One of the biggest icebergs ever recorded has just broken away from Antarctica.
The massive block is estimated to cover an area of roughly 6000 square kilometres, around the same size as the island of Bali, and is expected to pose an extra hazard for ships around the continent as it breaks up.
The one trillion-tonne iceberg calved away from the Larsen C Ice Shelf in Antarctica sometime between July 10 and 12, according to scientists at the University of Swansea and the British Antarctic Survey.
The calving will reduce the Larsen C shelf by around 12 per cent in size, with researchers speculating that it could lead to the larger shelf’s collapse.
But the development comes as no surprise to scientists, with the iceberg having been close to breaking off for a few months.
Throughout the Antarctic winter, scientists monitored the progress of the rift in the ice shelf using the European Space Agency satellites.
Antarctica iceberg calves from shelf
The iceberg is around 6000 square kilometres in size. Photo: AAP
“The iceberg is one of the largest recorded and its future progress is difficult to predict,” said Adrian Luckman, professor at Swansea University and lead investigator of Project MIDAS, which has been monitoring the ice shelf for years.
“It may remain in one piece but is more likely to break into fragments. Some of the ice may remain in the area for decades, while parts of the iceberg may drift north into warmer waters,” he added.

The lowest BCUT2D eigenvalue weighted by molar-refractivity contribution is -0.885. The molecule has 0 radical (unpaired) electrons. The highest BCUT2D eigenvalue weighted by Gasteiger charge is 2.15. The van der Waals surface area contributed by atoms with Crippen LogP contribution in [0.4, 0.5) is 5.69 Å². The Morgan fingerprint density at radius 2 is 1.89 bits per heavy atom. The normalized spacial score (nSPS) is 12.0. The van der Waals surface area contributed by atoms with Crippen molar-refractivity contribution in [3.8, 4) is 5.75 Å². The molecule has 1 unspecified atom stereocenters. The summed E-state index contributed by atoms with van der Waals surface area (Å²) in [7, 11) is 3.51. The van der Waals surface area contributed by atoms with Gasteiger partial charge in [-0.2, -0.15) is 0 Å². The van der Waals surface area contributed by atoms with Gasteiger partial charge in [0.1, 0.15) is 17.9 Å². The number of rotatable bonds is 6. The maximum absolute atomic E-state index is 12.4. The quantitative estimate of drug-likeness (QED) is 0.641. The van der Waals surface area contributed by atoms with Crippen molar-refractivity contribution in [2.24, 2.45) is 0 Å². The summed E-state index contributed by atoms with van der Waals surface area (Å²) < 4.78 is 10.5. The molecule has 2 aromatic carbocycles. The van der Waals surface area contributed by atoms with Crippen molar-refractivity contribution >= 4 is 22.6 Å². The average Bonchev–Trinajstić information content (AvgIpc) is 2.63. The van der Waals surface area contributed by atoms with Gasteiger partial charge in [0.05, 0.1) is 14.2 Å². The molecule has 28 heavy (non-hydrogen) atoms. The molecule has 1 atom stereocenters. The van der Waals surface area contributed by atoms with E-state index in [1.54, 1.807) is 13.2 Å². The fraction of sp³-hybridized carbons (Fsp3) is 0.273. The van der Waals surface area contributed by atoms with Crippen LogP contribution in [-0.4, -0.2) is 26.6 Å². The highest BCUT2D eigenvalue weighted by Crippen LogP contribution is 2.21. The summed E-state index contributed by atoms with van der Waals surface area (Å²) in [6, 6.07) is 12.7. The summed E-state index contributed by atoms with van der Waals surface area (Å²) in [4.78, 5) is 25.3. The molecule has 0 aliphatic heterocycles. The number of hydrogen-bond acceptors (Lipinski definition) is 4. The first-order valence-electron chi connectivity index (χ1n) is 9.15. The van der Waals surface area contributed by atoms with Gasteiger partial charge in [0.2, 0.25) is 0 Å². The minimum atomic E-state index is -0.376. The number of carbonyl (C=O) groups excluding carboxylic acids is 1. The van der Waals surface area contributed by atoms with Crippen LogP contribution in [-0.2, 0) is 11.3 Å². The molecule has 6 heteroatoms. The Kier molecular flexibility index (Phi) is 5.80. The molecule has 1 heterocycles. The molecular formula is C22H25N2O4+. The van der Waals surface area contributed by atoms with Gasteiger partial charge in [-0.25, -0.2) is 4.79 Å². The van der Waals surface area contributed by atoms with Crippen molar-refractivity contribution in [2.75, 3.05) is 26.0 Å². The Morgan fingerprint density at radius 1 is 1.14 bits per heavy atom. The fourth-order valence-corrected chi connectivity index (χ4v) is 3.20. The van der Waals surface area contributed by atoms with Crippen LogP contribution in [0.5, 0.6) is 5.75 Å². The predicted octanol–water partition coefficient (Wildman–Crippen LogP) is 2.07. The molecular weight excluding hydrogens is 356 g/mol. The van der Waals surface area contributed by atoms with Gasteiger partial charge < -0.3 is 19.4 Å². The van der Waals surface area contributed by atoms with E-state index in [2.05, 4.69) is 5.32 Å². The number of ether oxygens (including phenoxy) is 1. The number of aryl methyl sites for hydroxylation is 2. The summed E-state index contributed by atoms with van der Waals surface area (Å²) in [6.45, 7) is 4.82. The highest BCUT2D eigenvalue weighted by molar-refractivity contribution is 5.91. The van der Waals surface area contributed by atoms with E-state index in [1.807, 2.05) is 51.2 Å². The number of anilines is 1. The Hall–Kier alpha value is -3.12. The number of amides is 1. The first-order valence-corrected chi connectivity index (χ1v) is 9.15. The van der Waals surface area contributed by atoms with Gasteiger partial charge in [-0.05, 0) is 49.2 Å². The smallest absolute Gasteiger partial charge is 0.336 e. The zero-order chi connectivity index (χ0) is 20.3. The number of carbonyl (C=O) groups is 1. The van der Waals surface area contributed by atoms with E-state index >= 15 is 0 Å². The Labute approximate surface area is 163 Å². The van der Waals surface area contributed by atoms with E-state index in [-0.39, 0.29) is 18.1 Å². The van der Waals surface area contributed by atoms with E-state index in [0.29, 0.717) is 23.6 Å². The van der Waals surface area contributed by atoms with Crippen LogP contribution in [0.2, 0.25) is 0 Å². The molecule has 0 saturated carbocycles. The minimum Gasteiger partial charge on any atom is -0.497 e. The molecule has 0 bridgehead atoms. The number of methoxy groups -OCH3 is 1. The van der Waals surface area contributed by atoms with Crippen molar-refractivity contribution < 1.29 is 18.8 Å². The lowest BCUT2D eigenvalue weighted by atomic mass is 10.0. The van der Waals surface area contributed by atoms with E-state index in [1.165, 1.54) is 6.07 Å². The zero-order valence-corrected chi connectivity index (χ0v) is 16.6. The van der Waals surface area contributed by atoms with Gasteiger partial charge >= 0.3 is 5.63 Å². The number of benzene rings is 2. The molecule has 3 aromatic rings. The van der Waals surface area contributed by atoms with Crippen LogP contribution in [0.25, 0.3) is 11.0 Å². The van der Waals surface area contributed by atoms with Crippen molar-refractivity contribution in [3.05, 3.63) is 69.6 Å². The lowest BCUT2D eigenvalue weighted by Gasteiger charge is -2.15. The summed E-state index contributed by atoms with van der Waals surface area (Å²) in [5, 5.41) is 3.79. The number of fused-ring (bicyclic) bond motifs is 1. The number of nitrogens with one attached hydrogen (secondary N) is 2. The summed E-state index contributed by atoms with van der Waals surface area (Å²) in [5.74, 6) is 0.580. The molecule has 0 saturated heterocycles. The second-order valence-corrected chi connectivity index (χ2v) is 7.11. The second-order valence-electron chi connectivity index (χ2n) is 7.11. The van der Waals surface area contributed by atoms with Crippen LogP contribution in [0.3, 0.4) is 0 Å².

The ice will add to risks for ships now it has broken off. The peninsula is outside major trade routes but the main destination for cruise ships visiting from South America.
In 2009, more than 150 passengers and crew were evacuated when the MTV Explorer sank after striking an iceberg off the Antarctic peninsula.
The iceberg, which is likely to be named A68, was already floating before it broke away so there is no immediate impact on sea levels, but the calving has left the Larsen C ice shelf greatly reduced in area.
The Larsen A and B ice shelves, which were situated further north on the Antarctic Peninsula, collapsed in 1995 and 2002, respectively.
Satellite images showing the iceberg breaking away. Photo: AAP
“This resulted in the dramatic acceleration of the glaciers behind them, with larger volumes of ice entering the ocean and contributing to sea-level rise,” said David Vaughan, glaciologist and director of science at British Antarctic Survey.
“If Larsen C now starts to retreat significantly and eventually collapses, then we will see another contribution to sea level rise,” he added.
Big icebergs break off Antarctica naturally, meaning scientists are not linking the rift to manmade climate change.
The ice, however, is a part of the Antarctic peninsula that has warmed fast in recent decades.
“In the ensuing months and years, the ice shelf could either gradually regrow, or may suffer further calving events which may eventually lead to collapse – opinions in the scientific community are divided,” Professor Luckman said.
“Our models say it will be less stable, but any future collapse remains years or decades away.”